In this crazy mixed-up world, there are still at least some things we can be sure of: death, taxes, and the sturdy, twinkling durability of Tom Hanks. COVID-19 couldn’t take him; even shuttered multiplexes are apparently no match for America's First Mate.

Take Greyhound, the kind of prestige drama that in any other year you’d never expect to see first on a platform like Apple TV+: A terse, breathless thriller inspired by one of WWII’s most legendary showdowns, starring Hanks — who also adapted the script from C.S. Forester’s 1955 novel The Good Shepherd — as the Navy captain whose steely resolve is the only thing standing between hell and high water.

Could there be a more fitting choice to play the man whose near-impossible job it was to carry an Allied convoy safely across the North Atlantic, with a fleet of German U-boats in hot pursuit? That his (fictionalized) name is Ernest hardly seems like a coincidence; he’s decent to the core, a man who loves his girl (Elisabeth Shue in a brief, soft-focus cameo), his God, and his country with a steadfastness that borders on saintliness.

If certain elements of Tom the Hero feel familiar by now — the furrowed brow, the quiet strength — director Aaron Schneider (Get Low) takes care to strip down nearly everything around him. The vast majority of the story takes place onboard the USS Keeling (call sign Greyhound), with all the claustrophobia and vastness that implies: cramped, panicky quarters; grey and roiling seas.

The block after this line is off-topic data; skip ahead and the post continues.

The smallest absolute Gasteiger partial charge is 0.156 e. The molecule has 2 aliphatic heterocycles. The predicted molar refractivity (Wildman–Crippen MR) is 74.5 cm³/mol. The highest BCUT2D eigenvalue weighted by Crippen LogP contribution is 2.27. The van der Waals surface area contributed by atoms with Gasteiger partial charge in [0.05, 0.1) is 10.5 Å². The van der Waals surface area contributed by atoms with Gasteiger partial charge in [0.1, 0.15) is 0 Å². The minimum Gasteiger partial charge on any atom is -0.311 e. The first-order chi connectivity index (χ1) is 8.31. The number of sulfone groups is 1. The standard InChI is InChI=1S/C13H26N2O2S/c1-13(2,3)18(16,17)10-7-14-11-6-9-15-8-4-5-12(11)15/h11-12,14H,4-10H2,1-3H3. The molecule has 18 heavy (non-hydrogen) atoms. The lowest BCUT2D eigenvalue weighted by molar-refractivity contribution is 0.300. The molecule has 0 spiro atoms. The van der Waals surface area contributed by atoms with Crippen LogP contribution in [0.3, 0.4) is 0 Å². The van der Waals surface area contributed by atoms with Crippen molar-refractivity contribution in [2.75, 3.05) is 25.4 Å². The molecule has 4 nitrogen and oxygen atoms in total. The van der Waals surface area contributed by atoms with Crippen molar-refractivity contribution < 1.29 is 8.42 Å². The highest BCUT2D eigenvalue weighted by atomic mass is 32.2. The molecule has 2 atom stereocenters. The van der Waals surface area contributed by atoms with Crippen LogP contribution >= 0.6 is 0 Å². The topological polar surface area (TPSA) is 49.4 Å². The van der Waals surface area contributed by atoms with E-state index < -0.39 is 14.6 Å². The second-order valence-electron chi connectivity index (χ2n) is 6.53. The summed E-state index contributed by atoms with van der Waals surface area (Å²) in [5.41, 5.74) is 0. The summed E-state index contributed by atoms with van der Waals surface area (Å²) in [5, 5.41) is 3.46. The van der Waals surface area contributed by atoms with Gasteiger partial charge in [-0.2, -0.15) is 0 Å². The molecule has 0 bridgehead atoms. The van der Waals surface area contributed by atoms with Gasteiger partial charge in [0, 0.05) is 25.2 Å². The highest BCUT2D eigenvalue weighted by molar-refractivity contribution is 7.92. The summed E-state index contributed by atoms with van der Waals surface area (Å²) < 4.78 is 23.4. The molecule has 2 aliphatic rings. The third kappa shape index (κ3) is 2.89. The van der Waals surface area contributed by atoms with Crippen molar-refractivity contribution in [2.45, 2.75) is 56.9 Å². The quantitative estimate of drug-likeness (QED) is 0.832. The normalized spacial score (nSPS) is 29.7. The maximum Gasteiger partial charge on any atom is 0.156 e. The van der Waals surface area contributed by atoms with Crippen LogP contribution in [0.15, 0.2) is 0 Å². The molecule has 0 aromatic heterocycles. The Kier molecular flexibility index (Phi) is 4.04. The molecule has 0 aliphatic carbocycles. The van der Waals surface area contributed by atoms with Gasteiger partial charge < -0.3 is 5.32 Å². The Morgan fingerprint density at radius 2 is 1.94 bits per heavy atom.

Credit: Niko Tavernise/TriStar Pictures

There’s a lot of brusque nautical talk, sudden force, and only a little sentiment. Even its most rattling moments of violence tend to happen at some remove — secondary to the grim, methodical work of radar tracking and scrawled-out coordinates. (Rarely has the swooping arc of a protractor on paper signaled the line between life and death for so many.)

For a certain subset of dads — drunk on Dunkirk, still high on 1917Greyhound will no doubt be catnip, Hanks himself after all being Dad über alles. Even more explicitly than those recent films, the movie comes bathed in Greatest Generation sheen, nearly every frame radiating a sort of eagle's-eye nobility undimmed by scheming Krauts.

Like them too, though, it largely forsakes backstory and deeper characterizations for the sweeping theater of war. The sailors surrounding Ernest, save his right-hand man Charlie (Boardwalk Empire's Stephen Graham), are mostly young and terrified, and vaguely interchangeable. At a brisk 80 minutes there's hardly time to allow much more for anyone, even the great Rob Morgan (Just Mercy, Stranger Things) whose loyal mess-hall steward never quite gets the chance to transcend his heavy symbolism.

Instead, the movie maps its course by Hanks' steady hand: A ship moving swiftly and with sure purpose — compelled by death and danger, but safe in the certainty of history. B+

Greyhound arrives on Apple TV+ July 10.

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